There was a time when going from 7-1 and third place in Nationals to finish up 26th would have left me feeling really gutted and miserable about the whole tournament. This is especially the case because in more than a quarter of my games I drew far more land than spells, and I had no luck with the pairings, facing the only two decks in the whole tournament which were incredibly hard matchups for my deck. Indeed, while playing Neil and reflecting on the fact that I’d made a play error that had cost me the match, I did feel a bit disappointed. However, after the match was finished, I felt fine.
It’s impossible to win every game of Magic. Contrary to what some bad people (like, er, me) might write on the internet, there is no ultimate deck which beats all the others. What’s more, even if you have an amazing draft deck, or a matchup which you should win, then you can always get unlucky and not draw the cards that you need – either land after land after land or no lands at all. If your attitude at the beginning of a tournament is “I have to do well or I’ll be upset”, then a fair proportion of the time you will go away having “lost” and feeling miserable.
If you think about it, though, that is a stupid attitude. In any Magic tournament you’re getting the chance to play a brilliant game against some of the nicest people that you could hope to meet anywhere. If you lose, then there’ll always be someone playing a Red deck that you can cheer on as it beats all the stupid control decks. If your attitude going into a tournament is “I want to have fun”, then the only way that you can lose is if you meet someone objectionable, which happens pretty rarely.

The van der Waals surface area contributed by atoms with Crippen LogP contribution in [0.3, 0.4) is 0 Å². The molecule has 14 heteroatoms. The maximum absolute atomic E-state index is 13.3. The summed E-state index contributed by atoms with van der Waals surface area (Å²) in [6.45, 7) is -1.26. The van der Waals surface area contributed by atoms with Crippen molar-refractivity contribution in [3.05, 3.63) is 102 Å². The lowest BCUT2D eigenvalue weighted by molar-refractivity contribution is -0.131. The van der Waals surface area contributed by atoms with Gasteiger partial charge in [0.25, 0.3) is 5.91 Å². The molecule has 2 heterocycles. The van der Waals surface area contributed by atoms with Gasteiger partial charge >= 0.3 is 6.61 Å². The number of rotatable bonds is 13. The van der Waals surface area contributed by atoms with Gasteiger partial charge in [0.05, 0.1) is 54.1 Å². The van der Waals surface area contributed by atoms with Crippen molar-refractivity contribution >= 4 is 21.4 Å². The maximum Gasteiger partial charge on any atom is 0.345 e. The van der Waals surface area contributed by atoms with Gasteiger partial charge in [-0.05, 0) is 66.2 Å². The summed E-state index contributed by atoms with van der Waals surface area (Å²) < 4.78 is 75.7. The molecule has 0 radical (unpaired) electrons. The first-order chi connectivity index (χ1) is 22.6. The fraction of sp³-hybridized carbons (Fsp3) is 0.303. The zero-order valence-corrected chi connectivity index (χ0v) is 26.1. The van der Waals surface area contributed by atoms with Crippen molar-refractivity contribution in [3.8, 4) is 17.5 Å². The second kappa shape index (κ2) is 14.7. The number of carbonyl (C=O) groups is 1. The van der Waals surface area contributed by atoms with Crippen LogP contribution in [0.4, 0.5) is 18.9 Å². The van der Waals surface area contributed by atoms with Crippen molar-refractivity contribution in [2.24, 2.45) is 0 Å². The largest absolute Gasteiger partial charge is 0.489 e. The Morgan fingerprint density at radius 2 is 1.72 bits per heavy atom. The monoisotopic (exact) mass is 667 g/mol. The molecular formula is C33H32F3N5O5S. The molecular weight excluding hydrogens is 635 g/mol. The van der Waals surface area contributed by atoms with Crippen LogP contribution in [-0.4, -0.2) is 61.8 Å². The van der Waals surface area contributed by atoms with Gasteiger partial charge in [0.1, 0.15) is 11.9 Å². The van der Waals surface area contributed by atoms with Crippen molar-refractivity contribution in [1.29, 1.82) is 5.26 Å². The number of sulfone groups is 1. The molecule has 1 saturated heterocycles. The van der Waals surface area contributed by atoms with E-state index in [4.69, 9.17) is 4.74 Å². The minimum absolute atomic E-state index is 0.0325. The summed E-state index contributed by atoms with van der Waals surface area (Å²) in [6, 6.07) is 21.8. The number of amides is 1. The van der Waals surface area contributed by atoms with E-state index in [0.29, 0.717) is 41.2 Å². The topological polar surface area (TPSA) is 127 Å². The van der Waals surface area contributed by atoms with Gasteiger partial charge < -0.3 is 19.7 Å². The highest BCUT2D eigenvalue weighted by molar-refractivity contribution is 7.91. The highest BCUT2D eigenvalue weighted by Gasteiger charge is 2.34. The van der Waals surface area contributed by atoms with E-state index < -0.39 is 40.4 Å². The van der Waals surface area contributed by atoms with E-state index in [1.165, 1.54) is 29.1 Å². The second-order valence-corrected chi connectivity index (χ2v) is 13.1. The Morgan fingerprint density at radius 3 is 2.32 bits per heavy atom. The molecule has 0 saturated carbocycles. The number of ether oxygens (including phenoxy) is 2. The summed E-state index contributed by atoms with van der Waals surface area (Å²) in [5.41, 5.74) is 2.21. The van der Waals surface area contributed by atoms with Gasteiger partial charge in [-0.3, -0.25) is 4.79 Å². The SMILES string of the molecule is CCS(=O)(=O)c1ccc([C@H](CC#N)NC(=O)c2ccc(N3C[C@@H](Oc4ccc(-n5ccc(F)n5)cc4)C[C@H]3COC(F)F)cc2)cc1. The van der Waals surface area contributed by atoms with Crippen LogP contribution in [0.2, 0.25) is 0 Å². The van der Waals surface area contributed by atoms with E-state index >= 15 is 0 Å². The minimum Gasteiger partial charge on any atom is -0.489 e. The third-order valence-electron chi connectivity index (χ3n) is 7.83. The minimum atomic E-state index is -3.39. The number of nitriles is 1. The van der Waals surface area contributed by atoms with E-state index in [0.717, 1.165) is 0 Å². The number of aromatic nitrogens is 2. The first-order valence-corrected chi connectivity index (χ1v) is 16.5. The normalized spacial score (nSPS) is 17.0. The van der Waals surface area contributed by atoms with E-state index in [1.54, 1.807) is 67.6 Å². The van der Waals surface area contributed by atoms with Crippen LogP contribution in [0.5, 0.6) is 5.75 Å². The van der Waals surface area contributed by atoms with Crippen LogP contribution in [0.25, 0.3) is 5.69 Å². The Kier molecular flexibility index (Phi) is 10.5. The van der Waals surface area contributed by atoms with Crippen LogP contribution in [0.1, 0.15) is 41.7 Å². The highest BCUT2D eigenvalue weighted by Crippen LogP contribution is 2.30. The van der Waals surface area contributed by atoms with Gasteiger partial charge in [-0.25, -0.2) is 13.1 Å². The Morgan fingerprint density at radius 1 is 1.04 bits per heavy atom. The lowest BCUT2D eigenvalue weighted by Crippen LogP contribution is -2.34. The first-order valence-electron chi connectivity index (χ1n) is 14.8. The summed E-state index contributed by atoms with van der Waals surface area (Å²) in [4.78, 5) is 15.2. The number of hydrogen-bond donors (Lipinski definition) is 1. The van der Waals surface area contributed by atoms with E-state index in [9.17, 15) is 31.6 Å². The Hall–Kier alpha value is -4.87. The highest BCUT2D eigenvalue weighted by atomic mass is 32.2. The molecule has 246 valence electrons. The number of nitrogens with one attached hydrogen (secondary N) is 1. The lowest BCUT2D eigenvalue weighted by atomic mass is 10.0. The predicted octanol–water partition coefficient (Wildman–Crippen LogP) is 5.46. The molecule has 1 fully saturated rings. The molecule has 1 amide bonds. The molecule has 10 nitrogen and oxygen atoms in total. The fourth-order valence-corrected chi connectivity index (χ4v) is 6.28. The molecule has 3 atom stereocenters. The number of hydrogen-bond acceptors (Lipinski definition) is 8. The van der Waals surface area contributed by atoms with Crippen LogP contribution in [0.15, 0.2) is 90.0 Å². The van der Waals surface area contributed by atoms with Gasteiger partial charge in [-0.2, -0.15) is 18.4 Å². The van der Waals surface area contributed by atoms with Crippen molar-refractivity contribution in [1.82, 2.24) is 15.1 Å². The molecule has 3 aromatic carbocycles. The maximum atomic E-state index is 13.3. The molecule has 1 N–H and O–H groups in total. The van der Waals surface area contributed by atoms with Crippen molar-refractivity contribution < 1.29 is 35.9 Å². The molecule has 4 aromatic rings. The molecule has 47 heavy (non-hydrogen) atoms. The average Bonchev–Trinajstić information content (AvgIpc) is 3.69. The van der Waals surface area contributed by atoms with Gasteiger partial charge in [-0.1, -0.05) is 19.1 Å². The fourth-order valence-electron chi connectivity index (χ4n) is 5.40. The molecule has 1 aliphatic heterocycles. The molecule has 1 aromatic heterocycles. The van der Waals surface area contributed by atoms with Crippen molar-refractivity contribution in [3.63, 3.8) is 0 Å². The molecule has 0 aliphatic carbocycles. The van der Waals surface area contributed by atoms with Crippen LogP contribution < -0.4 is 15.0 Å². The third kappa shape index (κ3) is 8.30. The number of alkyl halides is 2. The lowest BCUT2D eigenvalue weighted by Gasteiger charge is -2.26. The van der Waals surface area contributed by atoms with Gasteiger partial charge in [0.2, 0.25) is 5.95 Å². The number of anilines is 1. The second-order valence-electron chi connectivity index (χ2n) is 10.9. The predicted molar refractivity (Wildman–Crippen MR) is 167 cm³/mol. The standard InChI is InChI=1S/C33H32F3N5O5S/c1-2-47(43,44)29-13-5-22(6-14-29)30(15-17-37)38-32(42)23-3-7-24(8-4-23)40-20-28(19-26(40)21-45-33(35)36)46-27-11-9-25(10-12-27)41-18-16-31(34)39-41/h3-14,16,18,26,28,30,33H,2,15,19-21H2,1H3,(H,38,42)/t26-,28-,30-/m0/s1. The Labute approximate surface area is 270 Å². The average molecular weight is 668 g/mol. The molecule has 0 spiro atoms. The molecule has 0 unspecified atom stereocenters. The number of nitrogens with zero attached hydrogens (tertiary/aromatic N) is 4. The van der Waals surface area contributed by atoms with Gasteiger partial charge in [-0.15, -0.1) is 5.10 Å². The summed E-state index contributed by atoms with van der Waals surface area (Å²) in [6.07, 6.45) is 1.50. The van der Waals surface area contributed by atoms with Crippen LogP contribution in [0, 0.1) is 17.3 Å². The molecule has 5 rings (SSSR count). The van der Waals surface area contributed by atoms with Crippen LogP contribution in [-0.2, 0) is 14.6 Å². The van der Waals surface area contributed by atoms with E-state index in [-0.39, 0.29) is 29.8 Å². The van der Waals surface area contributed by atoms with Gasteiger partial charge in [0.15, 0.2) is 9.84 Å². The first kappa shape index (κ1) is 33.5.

That’s one of the reasons that I always play Red decks. Even though at Nationals I thought that Go-Mar was the best deck, I would not have had fun if I’d been sitting there for round after round discarding Nether Spirits and casting Counterspells. Even such a poor excuse for a Red deck as the Ponza deck I played, by contrast, was really fun, despite its stellar 2-3-1 record.
Personally, despite a disappointing personal result, I had a fantastic time at Nationals. I got to meet up with loads of people that, due to playing tournaments very infrequently, I hardly ever see, I got to cheer on all of my friends (and I hope that this report has in some way conveyed how much fun it is to be part of a group of people playing Magic) and I got to attack people with Tahngarth, Talruum Hero. What more could anyone want?”
‘Til next time, may you remember not to write “4 Fireblast” on your Standard decklist,